Relief for Families with Autistic Children

As many of you are aware, one of my twin 17-year old sons, Casey, is autistic.  Casey was first diagnosed with his condition 13 years ago at the age of 4.  Since that time, children suffering from autism have been diagnosed at record rates across the country.

The first reaction any parent has when their child is diagnosed with a serious life-altering condition is, what can be done to help my child?  With autism, in addition to that question becoming difficult to answer, you quickly become aware and overwhelmed by the fact that regardless of the treatments that may be available to help, these treatments are not covered by health insurance.  So, you quickly realize all of the treatment costs must be paid by you on your own.  If you couldn't afford the treatments, your child didn't get help, until now.


Michigan Legislature Passed Autism Insurance Reform.

On March 29, 2012, the Autism Insurance Reform Bill was passed by the Michigan State Legislature.  The governor recently signed this legislation, and insurance companies must comply with coverage requirements within 180 days of the bill's signing.  This places the effective date in mid-October.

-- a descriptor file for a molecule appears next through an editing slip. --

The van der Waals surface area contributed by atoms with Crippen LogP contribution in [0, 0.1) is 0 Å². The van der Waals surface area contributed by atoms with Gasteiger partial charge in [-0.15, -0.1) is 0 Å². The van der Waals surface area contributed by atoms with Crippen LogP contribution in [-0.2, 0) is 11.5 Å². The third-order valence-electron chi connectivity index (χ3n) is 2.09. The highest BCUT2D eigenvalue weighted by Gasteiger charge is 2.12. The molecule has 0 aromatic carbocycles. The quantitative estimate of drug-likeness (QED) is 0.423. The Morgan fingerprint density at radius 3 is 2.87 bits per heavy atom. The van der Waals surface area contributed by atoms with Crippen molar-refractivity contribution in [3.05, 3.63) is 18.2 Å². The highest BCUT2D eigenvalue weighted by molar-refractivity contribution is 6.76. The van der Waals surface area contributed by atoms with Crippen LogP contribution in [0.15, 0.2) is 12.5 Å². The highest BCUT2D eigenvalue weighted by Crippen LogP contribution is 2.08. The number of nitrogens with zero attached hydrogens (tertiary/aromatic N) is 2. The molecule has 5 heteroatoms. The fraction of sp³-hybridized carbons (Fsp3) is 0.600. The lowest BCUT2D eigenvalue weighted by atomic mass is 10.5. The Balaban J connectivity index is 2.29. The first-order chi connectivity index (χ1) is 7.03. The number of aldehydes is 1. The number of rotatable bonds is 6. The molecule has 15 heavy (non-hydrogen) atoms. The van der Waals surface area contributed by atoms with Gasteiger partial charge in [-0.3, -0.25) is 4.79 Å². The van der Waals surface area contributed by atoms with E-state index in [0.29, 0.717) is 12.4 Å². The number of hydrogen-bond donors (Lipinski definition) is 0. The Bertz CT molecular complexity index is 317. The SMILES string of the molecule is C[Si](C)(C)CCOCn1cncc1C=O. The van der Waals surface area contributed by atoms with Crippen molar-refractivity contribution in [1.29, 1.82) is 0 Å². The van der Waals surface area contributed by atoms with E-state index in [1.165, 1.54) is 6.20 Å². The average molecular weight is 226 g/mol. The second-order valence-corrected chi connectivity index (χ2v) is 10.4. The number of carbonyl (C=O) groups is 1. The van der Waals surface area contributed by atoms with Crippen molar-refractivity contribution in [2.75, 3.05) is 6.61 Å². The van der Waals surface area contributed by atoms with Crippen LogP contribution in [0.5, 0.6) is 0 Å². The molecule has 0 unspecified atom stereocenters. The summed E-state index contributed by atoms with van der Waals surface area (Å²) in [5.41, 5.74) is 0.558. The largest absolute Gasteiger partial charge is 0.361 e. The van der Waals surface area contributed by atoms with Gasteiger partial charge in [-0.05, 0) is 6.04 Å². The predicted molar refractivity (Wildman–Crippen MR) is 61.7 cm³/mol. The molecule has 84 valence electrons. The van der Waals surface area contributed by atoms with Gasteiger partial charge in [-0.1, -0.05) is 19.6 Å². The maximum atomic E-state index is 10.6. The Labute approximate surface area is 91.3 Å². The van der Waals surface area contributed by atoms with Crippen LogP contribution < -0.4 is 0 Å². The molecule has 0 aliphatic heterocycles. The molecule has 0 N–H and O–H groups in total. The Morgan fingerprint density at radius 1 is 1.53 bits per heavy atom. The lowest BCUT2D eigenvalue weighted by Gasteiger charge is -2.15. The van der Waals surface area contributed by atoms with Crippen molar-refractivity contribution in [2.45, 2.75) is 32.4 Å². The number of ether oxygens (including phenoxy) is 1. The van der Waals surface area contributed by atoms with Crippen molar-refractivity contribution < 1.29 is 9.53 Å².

Passing the autism insurance legislation was the first step to creating a network of qualified providers who will be able to service children with autism in Michigan.  Typical services and treatment include applied behavior analysis (ABA)-behavior therapy that is evidence-based treatment of choice for individuals with autism, and occupational therapy (OT) for sensory-based interventions and speech therapy.

The first important step as to whether your child may qualify for insurance coverage under the Autism Insurance Reform Act is to get an assessment to determine if your child has autism.  To qualify for autism services, your child has to be assessed by a physician or psychologist who will use required diagnostic criteria.  You may click on this link to find out more about the basic signs for autism:  http://www.autismspeaks.org/what-autism.  


Does This Legislation Impact All Insurance Policies?